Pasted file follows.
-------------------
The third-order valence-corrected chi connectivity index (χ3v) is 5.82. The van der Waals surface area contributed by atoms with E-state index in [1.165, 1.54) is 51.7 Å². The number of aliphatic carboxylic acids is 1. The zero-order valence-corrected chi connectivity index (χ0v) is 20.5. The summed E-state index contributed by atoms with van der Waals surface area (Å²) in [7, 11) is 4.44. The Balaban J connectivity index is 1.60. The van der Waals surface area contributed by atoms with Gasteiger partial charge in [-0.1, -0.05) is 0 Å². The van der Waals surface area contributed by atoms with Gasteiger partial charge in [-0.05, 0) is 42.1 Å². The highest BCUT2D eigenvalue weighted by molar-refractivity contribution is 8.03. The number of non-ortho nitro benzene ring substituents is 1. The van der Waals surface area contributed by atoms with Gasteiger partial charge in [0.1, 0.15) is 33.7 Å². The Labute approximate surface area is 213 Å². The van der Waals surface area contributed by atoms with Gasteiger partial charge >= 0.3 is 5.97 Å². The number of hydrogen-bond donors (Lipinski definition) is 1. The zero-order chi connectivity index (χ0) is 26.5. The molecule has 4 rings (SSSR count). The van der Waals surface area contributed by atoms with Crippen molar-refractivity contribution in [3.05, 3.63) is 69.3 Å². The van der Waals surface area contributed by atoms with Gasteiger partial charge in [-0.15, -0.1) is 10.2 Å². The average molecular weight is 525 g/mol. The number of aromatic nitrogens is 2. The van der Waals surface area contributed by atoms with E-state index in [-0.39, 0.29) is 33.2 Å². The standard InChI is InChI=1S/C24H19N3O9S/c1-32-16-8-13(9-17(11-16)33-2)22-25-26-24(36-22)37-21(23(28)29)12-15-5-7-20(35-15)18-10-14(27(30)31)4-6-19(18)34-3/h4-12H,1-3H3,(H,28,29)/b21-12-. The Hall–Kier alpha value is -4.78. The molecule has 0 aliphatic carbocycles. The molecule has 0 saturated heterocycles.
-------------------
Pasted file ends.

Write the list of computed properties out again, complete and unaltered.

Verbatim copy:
The third-order valence-corrected chi connectivity index (χ3v) is 5.82. The van der Waals surface area contributed by atoms with E-state index in [1.165, 1.54) is 51.7 Å². The number of aliphatic carboxylic acids is 1. The zero-order valence-corrected chi connectivity index (χ0v) is 20.5. The summed E-state index contributed by atoms with van der Waals surface area (Å²) in [7, 11) is 4.44. The Balaban J connectivity index is 1.60. The van der Waals surface area contributed by atoms with Gasteiger partial charge in [-0.1, -0.05) is 0 Å². The van der Waals surface area contributed by atoms with Gasteiger partial charge in [-0.05, 0) is 42.1 Å². The highest BCUT2D eigenvalue weighted by molar-refractivity contribution is 8.03. The number of non-ortho nitro benzene ring substituents is 1. The van der Waals surface area contributed by atoms with Gasteiger partial charge in [0.1, 0.15) is 33.7 Å². The Labute approximate surface area is 213 Å². The van der Waals surface area contributed by atoms with Gasteiger partial charge >= 0.3 is 5.97 Å². The number of hydrogen-bond donors (Lipinski definition) is 1. The zero-order chi connectivity index (χ0) is 26.5. The molecule has 4 rings (SSSR count). The van der Waals surface area contributed by atoms with Crippen molar-refractivity contribution in [3.05, 3.63) is 69.3 Å². The van der Waals surface area contributed by atoms with Gasteiger partial charge in [-0.15, -0.1) is 10.2 Å². The average molecular weight is 525 g/mol. The number of aromatic nitrogens is 2. The van der Waals surface area contributed by atoms with E-state index in [-0.39, 0.29) is 33.2 Å². The standard InChI is InChI=1S/C24H19N3O9S/c1-32-16-8-13(9-17(11-16)33-2)22-25-26-24(36-22)37-21(23(28)29)12-15-5-7-20(35-15)18-10-14(27(30)31)4-6-19(18)34-3/h4-12H,1-3H3,(H,28,29)/b21-12-. The Hall–Kier alpha value is -4.78. The molecule has 0 aliphatic carbocycles. The molecule has 0 saturated heterocycles.